The residents of Westminster Canterbury were very receptive. We usually have a good response there with any musical arrangement, but tonight was especially responsive. I think this is really saying something since it’s the middle of winter, these are elderly folks, and we played from 7-8pm.

Ernest will be playing in The GoodFoot too, and that will make a great difference because I will have time in the rhythm section making a groove. That is something I think has been missing in just a trio format.

Our setlist was:

Basin Street Blues Bb
Mardi Gras Mambo Bb
Joe Avery’s Blues Bb
Iko Iko D (C7 Bridge)
House of the Rising Sun Am
Just a Closer Walk with Thee Bb
Mardi Gras in New Orleans Bb
Mess Around Eb
Jambalaya G
When the Saints Go Marching In G

You can find these on YouTube and can purchase them from plenty of places online. There’s no reason not to start building your Mardi Gras music collection for next year. Maybe you will discover some great music that you wouldn’t hear otherwise.

Happy Listening!


Ragtime: The Last Musical at Heritage High School’s ‘Old’ Building

Tonight was the closing of Ragtime at Heritage High School in Lynchburg, VA. What a great production from all involved. It’s great to witness such talented young people, both musically and theatrically.

It was kinda weird being in a production without my daughter, Celeste. She commented (Tweeted) regarding the strange feeling of being in the audience for a show at her alma mater. She was great in all her roles, of course.

From the ‘Guitary’ side of things, the music wasn’t terribly difficult. Now, Joseph and the Technicolor Dreamcoat was tough; especially the parts adapted from piano to guitar. Well, adapted is being used very loosely here: copied directly would be more accurate. There were many arpeggiations in seconds in the piano, and subsequently guitar, part.

Anyway, the book was 141 pages and, while we cut some tunes and there were sections for alternate keyed songs, the show was still 2 1/2 hours long.

It seems the toughest part of this show for everyone from the soundman (He was there since the first show in 1976.), to the students in the cast and orchestra pit, was the fact that this is the last musical in this auditorium. The new building will be ready for use in the 2016-2017 school year.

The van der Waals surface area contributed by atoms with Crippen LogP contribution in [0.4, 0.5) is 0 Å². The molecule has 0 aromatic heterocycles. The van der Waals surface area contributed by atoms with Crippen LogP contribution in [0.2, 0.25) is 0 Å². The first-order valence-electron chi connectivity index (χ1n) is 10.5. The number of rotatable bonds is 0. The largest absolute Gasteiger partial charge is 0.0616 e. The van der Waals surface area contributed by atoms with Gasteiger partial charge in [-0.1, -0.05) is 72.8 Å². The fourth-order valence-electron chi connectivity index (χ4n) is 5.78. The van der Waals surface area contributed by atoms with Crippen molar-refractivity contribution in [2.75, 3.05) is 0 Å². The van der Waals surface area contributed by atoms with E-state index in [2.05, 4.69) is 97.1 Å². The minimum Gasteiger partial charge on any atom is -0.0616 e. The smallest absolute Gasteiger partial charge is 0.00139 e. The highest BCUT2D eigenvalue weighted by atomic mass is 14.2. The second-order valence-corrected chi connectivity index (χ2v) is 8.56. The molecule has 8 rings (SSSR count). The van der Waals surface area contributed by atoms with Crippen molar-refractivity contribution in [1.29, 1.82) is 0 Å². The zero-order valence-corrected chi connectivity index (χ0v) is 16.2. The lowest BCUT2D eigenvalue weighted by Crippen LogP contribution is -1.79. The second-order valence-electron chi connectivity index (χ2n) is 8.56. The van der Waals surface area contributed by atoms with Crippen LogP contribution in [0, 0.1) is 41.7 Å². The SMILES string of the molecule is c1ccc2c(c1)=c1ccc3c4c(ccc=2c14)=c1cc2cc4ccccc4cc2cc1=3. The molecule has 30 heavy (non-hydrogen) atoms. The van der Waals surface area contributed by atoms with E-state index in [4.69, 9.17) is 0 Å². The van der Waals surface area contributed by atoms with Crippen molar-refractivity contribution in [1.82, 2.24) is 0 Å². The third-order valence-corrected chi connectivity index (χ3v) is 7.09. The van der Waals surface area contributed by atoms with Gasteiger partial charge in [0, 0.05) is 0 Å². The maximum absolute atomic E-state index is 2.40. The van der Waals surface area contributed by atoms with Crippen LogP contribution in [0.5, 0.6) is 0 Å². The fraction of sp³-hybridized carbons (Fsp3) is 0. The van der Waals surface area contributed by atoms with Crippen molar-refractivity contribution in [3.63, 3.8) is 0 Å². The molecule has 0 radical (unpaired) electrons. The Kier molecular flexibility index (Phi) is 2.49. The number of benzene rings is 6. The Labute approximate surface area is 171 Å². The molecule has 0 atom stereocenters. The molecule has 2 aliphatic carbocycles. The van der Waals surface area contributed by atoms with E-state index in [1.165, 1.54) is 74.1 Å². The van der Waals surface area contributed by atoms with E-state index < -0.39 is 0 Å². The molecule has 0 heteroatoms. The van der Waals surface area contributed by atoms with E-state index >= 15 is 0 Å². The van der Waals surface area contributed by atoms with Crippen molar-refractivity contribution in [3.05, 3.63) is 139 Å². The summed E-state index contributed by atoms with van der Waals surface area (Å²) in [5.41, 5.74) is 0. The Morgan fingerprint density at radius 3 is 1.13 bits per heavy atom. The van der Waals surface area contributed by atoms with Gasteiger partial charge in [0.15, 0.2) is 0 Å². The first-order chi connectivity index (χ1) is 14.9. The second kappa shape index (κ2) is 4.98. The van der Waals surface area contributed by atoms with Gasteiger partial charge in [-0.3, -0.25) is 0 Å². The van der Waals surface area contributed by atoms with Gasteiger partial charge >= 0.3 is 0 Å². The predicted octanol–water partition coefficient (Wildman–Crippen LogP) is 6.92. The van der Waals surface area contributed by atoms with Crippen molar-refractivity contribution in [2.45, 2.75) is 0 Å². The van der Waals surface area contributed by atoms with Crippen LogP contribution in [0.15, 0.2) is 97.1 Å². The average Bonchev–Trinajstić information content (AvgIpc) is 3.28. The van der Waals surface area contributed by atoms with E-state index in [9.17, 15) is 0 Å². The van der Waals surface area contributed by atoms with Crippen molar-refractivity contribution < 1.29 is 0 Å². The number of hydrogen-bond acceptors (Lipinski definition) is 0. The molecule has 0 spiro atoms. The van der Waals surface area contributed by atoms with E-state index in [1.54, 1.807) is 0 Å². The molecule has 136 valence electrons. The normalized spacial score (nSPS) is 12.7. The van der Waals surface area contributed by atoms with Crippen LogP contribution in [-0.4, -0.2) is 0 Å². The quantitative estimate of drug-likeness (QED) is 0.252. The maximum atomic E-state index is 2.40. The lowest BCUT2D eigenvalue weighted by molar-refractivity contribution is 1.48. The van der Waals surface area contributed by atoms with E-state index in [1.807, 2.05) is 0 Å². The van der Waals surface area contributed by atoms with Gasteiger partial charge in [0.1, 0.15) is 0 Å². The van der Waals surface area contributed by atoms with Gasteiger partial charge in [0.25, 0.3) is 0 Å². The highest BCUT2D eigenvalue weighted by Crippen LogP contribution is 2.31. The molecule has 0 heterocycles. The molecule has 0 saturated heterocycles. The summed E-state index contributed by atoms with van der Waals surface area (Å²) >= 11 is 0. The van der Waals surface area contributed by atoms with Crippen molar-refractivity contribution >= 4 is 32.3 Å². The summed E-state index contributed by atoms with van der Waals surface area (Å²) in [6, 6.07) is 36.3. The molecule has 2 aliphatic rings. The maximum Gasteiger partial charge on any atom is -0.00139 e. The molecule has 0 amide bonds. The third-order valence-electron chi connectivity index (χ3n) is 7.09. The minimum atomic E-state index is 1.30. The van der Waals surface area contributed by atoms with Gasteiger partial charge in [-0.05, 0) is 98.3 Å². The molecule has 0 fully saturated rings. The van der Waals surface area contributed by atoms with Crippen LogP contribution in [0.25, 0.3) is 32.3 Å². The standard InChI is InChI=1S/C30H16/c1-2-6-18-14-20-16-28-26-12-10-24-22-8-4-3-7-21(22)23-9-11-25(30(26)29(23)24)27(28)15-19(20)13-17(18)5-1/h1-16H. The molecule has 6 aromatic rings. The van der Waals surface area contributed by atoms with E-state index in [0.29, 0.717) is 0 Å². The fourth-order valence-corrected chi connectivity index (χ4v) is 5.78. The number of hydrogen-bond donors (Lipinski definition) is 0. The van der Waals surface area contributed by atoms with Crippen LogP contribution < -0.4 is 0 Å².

Natually, the current building will be demolished. I plan to watch this process if possible. I’m sure it will be emotionally touching as well. I went there, my wife, Angela, went there, and Celeste graduated from there in 2015.

I took some fuzzy pictures of this run with my ‘Flippy/Floppy’ phone.

They are:
Tech Week,
Last Pep Talk,
Last Pit Performance,
Last Show,
and Last Show.0128161900 0204161855 0205161907 0206161854 0206161908 0206161908a 0206161908b

Certainly, it will be exciting to be in a new building, but it’s always a little sad when major components of our life become history.


January 26, 2016 Gig

I am playing a Parents’ Night at Heritage Elementary School in Lynchburg, VA. on this date. It is a solo gig with the Digitech JamMan.

The plan is to play Set 1 or Set 2 from The GoodFoot. It will be the first test of our new Setlist Creation Procedure, which I stole from here:

I’ll let you know how it goes. Oh, and it’s the first solo gig with the HotRodPlexi/JamMan/FenderBluesJr setup. I’ve been really diggin’ it in my personal rehearsals.

Your New Guitar Teacher and How to Choose Them

Hey, Y’all, (Hey All?)
With next week being my last week teaching music regularly, I have been considering posting something, but really couldn’t think of anything fitting or comprehensive.
A friend asked me today if I would recommend someone to teach their friend’s child, but instead of recommending someone by name, I wrote the following which I think is important to share.
The importance is that there are many ‘reasons’ we choose music teachers, phone companies, insurance companies, etcetera, but not all of these reasons are thoroughly considered. Sometimes, I have chosen to use a company simply because they were not Company Y; I hated my experience with Company Y.

See what I mean?

However, the following are, in my opinion, a good way to learn which person will truly help you become a real student of music.

My suggestion would be to meet as many teachers as possible and keep a few things in mind:
1. Great players do not always (usually?) equal great teachers. Don’t choose a teacher based on the public opinion that this person is a great player. They may very well be a great player, but can they help YOU become a great player?
2. Most of the lesson time should be spent with the STUDENT playing. Teachers must be able to demonstrate, but we have already practiced and your lesson time is NOT our showoff time.
3. Price is only relevant to the student’s budget. As much as it drives me crazy, there are still Dr.’s of Music charging College Freshman rates.
4. Progress is ONLY measured by the increase in the student’s ability to play music, not the number of pages of ‘stuff’ the student is unable to play. If a student takes three weeks to learn how to play the chords of a tune in time, then it takes three weeks…this isn’t a race and musical ability is a lifetime journey.
I hope these points make sense and don’t sound cynical. These are just the most common problems I have seen in 19 years of teaching. I’ve even made them myself early in my teaching.
Oh, and thanks for the best 19 years of my professional life.